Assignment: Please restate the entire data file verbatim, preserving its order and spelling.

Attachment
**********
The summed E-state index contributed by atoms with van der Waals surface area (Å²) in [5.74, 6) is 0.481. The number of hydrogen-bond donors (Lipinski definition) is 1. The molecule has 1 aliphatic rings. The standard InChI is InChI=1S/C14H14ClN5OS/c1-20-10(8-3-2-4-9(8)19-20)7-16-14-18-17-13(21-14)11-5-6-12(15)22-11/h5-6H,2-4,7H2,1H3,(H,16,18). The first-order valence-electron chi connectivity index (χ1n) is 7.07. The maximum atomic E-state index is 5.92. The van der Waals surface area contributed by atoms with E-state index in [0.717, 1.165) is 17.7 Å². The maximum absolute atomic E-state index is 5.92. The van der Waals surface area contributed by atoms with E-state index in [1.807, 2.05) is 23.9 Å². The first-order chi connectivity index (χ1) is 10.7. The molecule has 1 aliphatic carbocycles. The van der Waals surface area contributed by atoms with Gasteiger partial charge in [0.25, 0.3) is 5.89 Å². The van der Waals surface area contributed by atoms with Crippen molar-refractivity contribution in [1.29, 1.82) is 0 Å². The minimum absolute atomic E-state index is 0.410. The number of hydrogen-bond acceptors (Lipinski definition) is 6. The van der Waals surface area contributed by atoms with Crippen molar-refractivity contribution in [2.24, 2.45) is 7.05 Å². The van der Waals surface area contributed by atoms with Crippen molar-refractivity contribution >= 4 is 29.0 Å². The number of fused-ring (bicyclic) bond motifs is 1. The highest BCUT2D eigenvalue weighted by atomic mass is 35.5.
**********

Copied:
The summed E-state index contributed by atoms with van der Waals surface area (Å²) in [5.74, 6) is 0.481. The number of hydrogen-bond donors (Lipinski definition) is 1. The molecule has 1 aliphatic rings. The standard InChI is InChI=1S/C14H14ClN5OS/c1-20-10(8-3-2-4-9(8)19-20)7-16-14-18-17-13(21-14)11-5-6-12(15)22-11/h5-6H,2-4,7H2,1H3,(H,16,18). The first-order valence-electron chi connectivity index (χ1n) is 7.07. The maximum atomic E-state index is 5.92. The van der Waals surface area contributed by atoms with E-state index in [0.717, 1.165) is 17.7 Å². The maximum absolute atomic E-state index is 5.92. The van der Waals surface area contributed by atoms with E-state index in [1.807, 2.05) is 23.9 Å². The first-order chi connectivity index (χ1) is 10.7. The molecule has 1 aliphatic carbocycles. The van der Waals surface area contributed by atoms with Gasteiger partial charge in [0.25, 0.3) is 5.89 Å². The van der Waals surface area contributed by atoms with Crippen molar-refractivity contribution in [1.29, 1.82) is 0 Å². The minimum absolute atomic E-state index is 0.410. The number of hydrogen-bond acceptors (Lipinski definition) is 6. The van der Waals surface area contributed by atoms with Crippen molar-refractivity contribution in [2.24, 2.45) is 7.05 Å². The van der Waals surface area contributed by atoms with Crippen molar-refractivity contribution >= 4 is 29.0 Å². The number of fused-ring (bicyclic) bond motifs is 1. The highest BCUT2D eigenvalue weighted by atomic mass is 35.5.